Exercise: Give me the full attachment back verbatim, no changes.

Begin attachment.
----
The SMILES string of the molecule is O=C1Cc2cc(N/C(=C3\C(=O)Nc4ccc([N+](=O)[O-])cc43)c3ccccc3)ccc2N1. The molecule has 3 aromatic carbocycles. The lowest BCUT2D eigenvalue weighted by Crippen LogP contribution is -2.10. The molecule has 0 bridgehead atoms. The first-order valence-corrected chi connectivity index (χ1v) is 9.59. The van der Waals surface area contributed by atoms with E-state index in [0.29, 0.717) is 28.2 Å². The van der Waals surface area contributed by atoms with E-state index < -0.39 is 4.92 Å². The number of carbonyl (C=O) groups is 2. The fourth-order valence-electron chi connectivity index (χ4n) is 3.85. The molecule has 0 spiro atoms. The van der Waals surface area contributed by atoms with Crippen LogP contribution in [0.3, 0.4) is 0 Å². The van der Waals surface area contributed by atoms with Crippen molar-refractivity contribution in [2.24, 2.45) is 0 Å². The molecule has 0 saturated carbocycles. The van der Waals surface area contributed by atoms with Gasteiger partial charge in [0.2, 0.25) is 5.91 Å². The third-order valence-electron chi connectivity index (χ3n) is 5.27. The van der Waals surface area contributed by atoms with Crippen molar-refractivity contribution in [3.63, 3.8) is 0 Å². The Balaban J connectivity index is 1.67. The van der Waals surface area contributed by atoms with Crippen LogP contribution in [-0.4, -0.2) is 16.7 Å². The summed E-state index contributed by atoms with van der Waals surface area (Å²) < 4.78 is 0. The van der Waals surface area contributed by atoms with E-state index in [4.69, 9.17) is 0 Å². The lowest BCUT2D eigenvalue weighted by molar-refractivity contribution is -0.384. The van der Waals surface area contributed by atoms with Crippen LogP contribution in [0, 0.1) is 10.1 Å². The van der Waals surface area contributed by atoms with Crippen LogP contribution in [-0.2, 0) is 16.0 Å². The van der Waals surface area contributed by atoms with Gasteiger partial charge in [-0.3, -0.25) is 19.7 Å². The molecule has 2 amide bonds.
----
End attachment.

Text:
The SMILES string of the molecule is O=C1Cc2cc(N/C(=C3\C(=O)Nc4ccc([N+](=O)[O-])cc43)c3ccccc3)ccc2N1. The molecule has 3 aromatic carbocycles. The lowest BCUT2D eigenvalue weighted by Crippen LogP contribution is -2.10. The molecule has 0 bridgehead atoms. The first-order valence-corrected chi connectivity index (χ1v) is 9.59. The van der Waals surface area contributed by atoms with E-state index in [0.29, 0.717) is 28.2 Å². The van der Waals surface area contributed by atoms with E-state index < -0.39 is 4.92 Å². The number of carbonyl (C=O) groups is 2. The fourth-order valence-electron chi connectivity index (χ4n) is 3.85. The molecule has 0 spiro atoms. The van der Waals surface area contributed by atoms with Crippen LogP contribution in [0.3, 0.4) is 0 Å². The van der Waals surface area contributed by atoms with Crippen molar-refractivity contribution in [2.24, 2.45) is 0 Å². The molecule has 0 saturated carbocycles. The van der Waals surface area contributed by atoms with Gasteiger partial charge in [0.2, 0.25) is 5.91 Å². The third-order valence-electron chi connectivity index (χ3n) is 5.27. The van der Waals surface area contributed by atoms with Crippen molar-refractivity contribution in [3.63, 3.8) is 0 Å². The Balaban J connectivity index is 1.67. The van der Waals surface area contributed by atoms with Crippen LogP contribution in [-0.4, -0.2) is 16.7 Å². The summed E-state index contributed by atoms with van der Waals surface area (Å²) < 4.78 is 0. The van der Waals surface area contributed by atoms with E-state index in [4.69, 9.17) is 0 Å². The lowest BCUT2D eigenvalue weighted by molar-refractivity contribution is -0.384. The van der Waals surface area contributed by atoms with Crippen LogP contribution in [0, 0.1) is 10.1 Å². The van der Waals surface area contributed by atoms with Crippen LogP contribution in [-0.2, 0) is 16.0 Å². The van der Waals surface area contributed by atoms with Gasteiger partial charge in [-0.3, -0.25) is 19.7 Å². The molecule has 2 amide bonds.